Teaching is a wonderful career, and I’m honored to still be involved with education. The tenor of the policy conversations—especially any of them involving money—make lifting 50lb bags of flour and sugar or hauling 90lb alfalfa bails seem like light work. That aside, I’ve been consistently bothered by the teacher salaries in the state of Arkansas, not to say that our state is any different than others, just to say that I sense a great inequity in the funding system that currently exists. Little Rock Senator Joyce Elliot relates similar feelings in the ADG piece, “We really must spend more time thinking about this because the issue of disparity and maintaining teachers, all of these things are hugely, hugely important all around this state.”

Let’s say that one of my teachers graduated with a Master of Arts in Teaching and took a job at Springdale High School. This first year teacher made $49,029 for the 2013-2014 school year. Another pretend graduate opted to move to across the state to Brinkley, Arkansas. She made $35,950 starting out with a Master’s degree at Brinkley High last year.

Does anyone else sense that there is something wrong with that picture? Maybe it’s just me.

What I see are two jobs teaching, let’s say, ninth grade English that are likely pretty different. I’ve worked some with students and teachers at both schools and while I taught at a school that more closely resembles Springdale in terms of size and mission, I attended a small rural high school in the flatlands of Kansas, a 220px-Brinkley,_AR_009school and community not all that dissimilar to BHS. Is one job more important than the other? Is one job more difficult and if so, which one? Why is there such a gap—nearly $15,000—between pay in these two districts for equally qualified and experienced teachers? If one adds up $15,000 over a thirty year teaching career, there’s a $450,000 difference between teaching at SHS versus BHS.

Why the difference you ask? Property taxes are used to supplement the state provided minimum salary in districts that collect enough of it.

So let me get this straight, the districts that already have more money—people paying higher amounts of property taxes—hire teachers at nearly $15,000/year more than districts that don’t have as much. This sounds to me like a classic case of the rich get richer and poor stay poorer. Since we can likely count the number of garage doors per house in any given district and reasonably predict the school’s achievement numbers, it stands to reason that the districts where wealthier people live are able to hire teachers at a higher salary and they’ll also receive better marks from the state.

These same inequities are true in the northwest Arkansas corner as well and the scenario of two first year teachers from the same class of our professional teacher preparation program here leaving to make vastly different salaries is not imagined or the act of a mistreatment of schools in the Arkansas Delta. In this little corner of the state, one can find the same disparity in salaries by driving nine miles between high schools. This is pure, unadulterated class warfare and Arkansans should expect better.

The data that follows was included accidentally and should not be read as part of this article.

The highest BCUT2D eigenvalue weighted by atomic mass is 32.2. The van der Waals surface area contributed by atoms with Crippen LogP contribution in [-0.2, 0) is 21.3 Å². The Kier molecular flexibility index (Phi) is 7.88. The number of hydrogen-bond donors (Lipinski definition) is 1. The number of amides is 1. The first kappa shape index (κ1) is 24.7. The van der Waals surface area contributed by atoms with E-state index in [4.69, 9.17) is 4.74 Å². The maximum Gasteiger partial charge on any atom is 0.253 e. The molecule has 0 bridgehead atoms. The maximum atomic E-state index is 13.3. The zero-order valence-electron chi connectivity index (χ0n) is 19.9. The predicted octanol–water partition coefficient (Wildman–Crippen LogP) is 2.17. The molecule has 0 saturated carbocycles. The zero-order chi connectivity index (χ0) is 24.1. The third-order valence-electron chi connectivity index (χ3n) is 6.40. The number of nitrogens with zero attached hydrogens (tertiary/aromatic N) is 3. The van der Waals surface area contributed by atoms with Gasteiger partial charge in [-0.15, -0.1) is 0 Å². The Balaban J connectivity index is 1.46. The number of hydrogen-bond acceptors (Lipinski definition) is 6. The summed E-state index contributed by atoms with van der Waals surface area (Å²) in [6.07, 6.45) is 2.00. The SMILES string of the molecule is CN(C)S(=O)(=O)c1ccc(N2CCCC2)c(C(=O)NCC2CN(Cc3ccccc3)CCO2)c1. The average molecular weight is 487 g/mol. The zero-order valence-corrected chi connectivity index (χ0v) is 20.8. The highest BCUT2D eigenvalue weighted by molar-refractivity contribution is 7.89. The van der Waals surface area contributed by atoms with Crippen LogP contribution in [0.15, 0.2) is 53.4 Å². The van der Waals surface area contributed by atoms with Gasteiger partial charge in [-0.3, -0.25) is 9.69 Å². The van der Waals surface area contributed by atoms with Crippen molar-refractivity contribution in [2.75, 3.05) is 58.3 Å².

So, if you, dear honorable members of the 2014-2015 Arkansas Legislature are serious about studying teaching salaries, I’d urge to first look very critically at the formula in place being used to pay teachers. In my way of thinking, the teachers in Brinkley (and all of the other small and/or rural schools) deserve to be paid every bit as much as the teachers in the population centers of our state, if not more. Let’s raise the minimum starting teaching salary to $45,000 and then initiate a plan to create equity—however a bipartisan group defines it—amongst the salary funding formula. We’ll have an easier time attracting and keeping great teachers in the profession, if, in fact, that’s what we want for all children.

An F for Arkansas’ Plan to Grade Schools

In one of what is surely many of the education policy issues that has escaped my consciousness and cursor until recently is a plan to rank all schools in the state of Arkansas on an A to F rating system. I thought about this for approximately zero seconds before it rang out to me as an awful idea. After all, what parent wants to send their student to a D, F or even a C school? What teacher wants to teach in a C, D, or F school? What first grader wants to attend a C, D, or F school? Who would want to eat at a C, D, or F Bar-B-Que joint or watch an F television show? This is an unconscionable proposition and here’s why.

Our local and national obsession with oversimplification should alarm many Americans and Arkansans, at least any of us still paying attention. While it would be much, much easier to understand any complex entity through incredibly simple markers, doing so lacks an account for the humanity of such acts. Putting people or people-based organizations like schools into narrow categories is an attack on people and the organization of school itself. Is this a thinly veiled attack on the people of Arkansas through their public school system?

In an August 30th Arkansas Democrat Gazette article titled “Letter-Grading Plan for Schools will go on View,” reporter Cynthia Howell tells about this impending policy, one that started with the 2013 legislature passing two bills: 1429 which mandated that schools have a single indicator of performance and 696 which required that indicator be the A through F system. These two bills have created an office at the University of Arkansas where colleagues of mine work and have diligently designed a statistically complex system of designating these rankings based on several variables, including growth from year-to-year. This piece is not written in opposition to them nor the work they’ve done or are set to do. The Arkansas Democrat Gazette opined on September 7th that the level of sophistication for assigning letter grades was “waaaaay too complicated,” but it seems the agenda of vilifying public schools will be well-served by either a sophisticated or simple-to-understand process. In either case, the policy reduces schools full of humans to a single letter grade that almost any living person could (mis)understand.